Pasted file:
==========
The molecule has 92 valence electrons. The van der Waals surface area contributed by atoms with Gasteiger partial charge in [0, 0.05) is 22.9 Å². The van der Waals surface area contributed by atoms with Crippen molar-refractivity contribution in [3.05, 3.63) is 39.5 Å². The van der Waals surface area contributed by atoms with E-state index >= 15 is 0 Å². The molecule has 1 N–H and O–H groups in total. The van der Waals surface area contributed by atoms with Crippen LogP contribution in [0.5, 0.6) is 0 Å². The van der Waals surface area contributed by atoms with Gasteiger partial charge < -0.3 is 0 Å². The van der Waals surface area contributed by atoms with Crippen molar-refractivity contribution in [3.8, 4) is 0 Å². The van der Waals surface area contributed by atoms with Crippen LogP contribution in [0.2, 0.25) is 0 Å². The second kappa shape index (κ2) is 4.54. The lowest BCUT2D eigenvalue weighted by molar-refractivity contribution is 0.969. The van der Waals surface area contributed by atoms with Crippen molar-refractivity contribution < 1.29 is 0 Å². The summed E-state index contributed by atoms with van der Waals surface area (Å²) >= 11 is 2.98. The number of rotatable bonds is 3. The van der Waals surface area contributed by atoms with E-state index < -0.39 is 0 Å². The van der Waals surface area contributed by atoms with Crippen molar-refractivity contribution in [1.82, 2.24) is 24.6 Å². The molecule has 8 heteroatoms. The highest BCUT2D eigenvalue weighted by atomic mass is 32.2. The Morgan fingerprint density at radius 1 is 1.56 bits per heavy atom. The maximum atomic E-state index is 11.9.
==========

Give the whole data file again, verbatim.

The molecule has 92 valence electrons. The van der Waals surface area contributed by atoms with Gasteiger partial charge in [0, 0.05) is 22.9 Å². The van der Waals surface area contributed by atoms with Crippen molar-refractivity contribution in [3.05, 3.63) is 39.5 Å². The van der Waals surface area contributed by atoms with E-state index >= 15 is 0 Å². The molecule has 1 N–H and O–H groups in total. The van der Waals surface area contributed by atoms with Crippen LogP contribution in [0.5, 0.6) is 0 Å². The van der Waals surface area contributed by atoms with Gasteiger partial charge < -0.3 is 0 Å². The van der Waals surface area contributed by atoms with Crippen molar-refractivity contribution in [3.8, 4) is 0 Å². The van der Waals surface area contributed by atoms with Crippen LogP contribution in [0.2, 0.25) is 0 Å². The second kappa shape index (κ2) is 4.54. The lowest BCUT2D eigenvalue weighted by molar-refractivity contribution is 0.969. The van der Waals surface area contributed by atoms with Crippen molar-refractivity contribution < 1.29 is 0 Å². The summed E-state index contributed by atoms with van der Waals surface area (Å²) >= 11 is 2.98. The number of rotatable bonds is 3. The van der Waals surface area contributed by atoms with E-state index < -0.39 is 0 Å². The van der Waals surface area contributed by atoms with Crippen molar-refractivity contribution in [1.82, 2.24) is 24.6 Å². The molecule has 8 heteroatoms. The highest BCUT2D eigenvalue weighted by atomic mass is 32.2. The Morgan fingerprint density at radius 1 is 1.56 bits per heavy atom. The maximum atomic E-state index is 11.9.